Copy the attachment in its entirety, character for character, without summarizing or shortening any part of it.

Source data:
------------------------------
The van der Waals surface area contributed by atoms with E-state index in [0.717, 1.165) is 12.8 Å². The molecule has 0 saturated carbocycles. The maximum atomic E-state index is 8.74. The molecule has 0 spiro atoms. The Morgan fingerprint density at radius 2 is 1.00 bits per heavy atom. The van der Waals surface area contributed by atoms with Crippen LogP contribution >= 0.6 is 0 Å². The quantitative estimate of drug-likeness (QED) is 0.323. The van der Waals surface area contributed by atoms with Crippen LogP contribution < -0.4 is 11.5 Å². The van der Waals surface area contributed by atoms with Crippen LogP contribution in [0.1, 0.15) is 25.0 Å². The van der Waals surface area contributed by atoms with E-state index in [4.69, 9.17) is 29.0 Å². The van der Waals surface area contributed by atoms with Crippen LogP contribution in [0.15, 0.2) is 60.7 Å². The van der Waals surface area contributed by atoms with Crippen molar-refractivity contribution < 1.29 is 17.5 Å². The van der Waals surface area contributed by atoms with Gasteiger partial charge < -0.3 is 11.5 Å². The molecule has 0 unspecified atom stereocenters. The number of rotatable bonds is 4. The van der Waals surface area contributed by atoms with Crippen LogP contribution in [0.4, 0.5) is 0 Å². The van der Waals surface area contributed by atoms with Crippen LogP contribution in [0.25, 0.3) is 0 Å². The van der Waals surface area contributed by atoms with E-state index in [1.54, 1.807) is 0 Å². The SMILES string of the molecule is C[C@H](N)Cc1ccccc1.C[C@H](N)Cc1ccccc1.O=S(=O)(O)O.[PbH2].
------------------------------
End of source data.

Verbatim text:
The van der Waals surface area contributed by atoms with E-state index in [0.717, 1.165) is 12.8 Å². The molecule has 0 saturated carbocycles. The maximum atomic E-state index is 8.74. The molecule has 0 spiro atoms. The Morgan fingerprint density at radius 2 is 1.00 bits per heavy atom. The van der Waals surface area contributed by atoms with Crippen LogP contribution >= 0.6 is 0 Å². The quantitative estimate of drug-likeness (QED) is 0.323. The van der Waals surface area contributed by atoms with Crippen LogP contribution < -0.4 is 11.5 Å². The van der Waals surface area contributed by atoms with Crippen LogP contribution in [0.1, 0.15) is 25.0 Å². The van der Waals surface area contributed by atoms with E-state index in [4.69, 9.17) is 29.0 Å². The van der Waals surface area contributed by atoms with Crippen LogP contribution in [0.15, 0.2) is 60.7 Å². The van der Waals surface area contributed by atoms with Crippen molar-refractivity contribution < 1.29 is 17.5 Å². The van der Waals surface area contributed by atoms with Gasteiger partial charge < -0.3 is 11.5 Å². The molecule has 0 unspecified atom stereocenters. The number of rotatable bonds is 4. The van der Waals surface area contributed by atoms with Crippen LogP contribution in [0.4, 0.5) is 0 Å². The van der Waals surface area contributed by atoms with Crippen LogP contribution in [0.25, 0.3) is 0 Å². The van der Waals surface area contributed by atoms with E-state index in [1.54, 1.807) is 0 Å². The SMILES string of the molecule is C[C@H](N)Cc1ccccc1.C[C@H](N)Cc1ccccc1.O=S(=O)(O)O.[PbH2].